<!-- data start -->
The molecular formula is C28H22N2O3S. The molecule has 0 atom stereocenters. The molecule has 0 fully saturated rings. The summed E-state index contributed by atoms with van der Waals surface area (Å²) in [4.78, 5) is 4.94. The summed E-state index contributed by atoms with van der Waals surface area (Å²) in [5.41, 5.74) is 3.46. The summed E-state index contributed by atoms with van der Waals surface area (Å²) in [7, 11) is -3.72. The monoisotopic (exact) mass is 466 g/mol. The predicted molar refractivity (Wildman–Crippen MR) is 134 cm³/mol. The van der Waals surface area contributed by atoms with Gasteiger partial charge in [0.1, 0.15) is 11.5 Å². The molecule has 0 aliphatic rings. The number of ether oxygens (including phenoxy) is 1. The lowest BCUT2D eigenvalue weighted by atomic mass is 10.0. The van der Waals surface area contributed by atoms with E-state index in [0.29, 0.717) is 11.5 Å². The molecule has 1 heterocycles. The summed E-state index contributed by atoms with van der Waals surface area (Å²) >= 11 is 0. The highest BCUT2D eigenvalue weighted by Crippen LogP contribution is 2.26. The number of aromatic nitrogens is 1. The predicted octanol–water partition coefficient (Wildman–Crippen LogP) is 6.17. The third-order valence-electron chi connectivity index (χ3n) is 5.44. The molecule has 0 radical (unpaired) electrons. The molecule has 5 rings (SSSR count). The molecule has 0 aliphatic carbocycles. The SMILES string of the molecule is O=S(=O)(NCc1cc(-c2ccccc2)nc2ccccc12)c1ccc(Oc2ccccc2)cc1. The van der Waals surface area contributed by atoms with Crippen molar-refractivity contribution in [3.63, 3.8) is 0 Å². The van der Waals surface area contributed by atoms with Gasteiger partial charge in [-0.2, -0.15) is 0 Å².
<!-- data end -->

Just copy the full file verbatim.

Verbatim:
The molecular formula is C28H22N2O3S. The molecule has 0 atom stereocenters. The molecule has 0 fully saturated rings. The summed E-state index contributed by atoms with van der Waals surface area (Å²) in [4.78, 5) is 4.94. The summed E-state index contributed by atoms with van der Waals surface area (Å²) in [5.41, 5.74) is 3.46. The summed E-state index contributed by atoms with van der Waals surface area (Å²) in [7, 11) is -3.72. The monoisotopic (exact) mass is 466 g/mol. The predicted molar refractivity (Wildman–Crippen MR) is 134 cm³/mol. The van der Waals surface area contributed by atoms with Gasteiger partial charge in [0.1, 0.15) is 11.5 Å². The molecule has 0 aliphatic rings. The number of ether oxygens (including phenoxy) is 1. The lowest BCUT2D eigenvalue weighted by atomic mass is 10.0. The van der Waals surface area contributed by atoms with E-state index in [0.29, 0.717) is 11.5 Å². The molecule has 1 heterocycles. The summed E-state index contributed by atoms with van der Waals surface area (Å²) >= 11 is 0. The highest BCUT2D eigenvalue weighted by Crippen LogP contribution is 2.26. The number of aromatic nitrogens is 1. The predicted octanol–water partition coefficient (Wildman–Crippen LogP) is 6.17. The third-order valence-electron chi connectivity index (χ3n) is 5.44. The molecule has 0 radical (unpaired) electrons. The molecule has 5 rings (SSSR count). The molecule has 0 aliphatic carbocycles. The SMILES string of the molecule is O=S(=O)(NCc1cc(-c2ccccc2)nc2ccccc12)c1ccc(Oc2ccccc2)cc1. The van der Waals surface area contributed by atoms with Crippen molar-refractivity contribution in [3.63, 3.8) is 0 Å². The van der Waals surface area contributed by atoms with Gasteiger partial charge in [-0.2, -0.15) is 0 Å².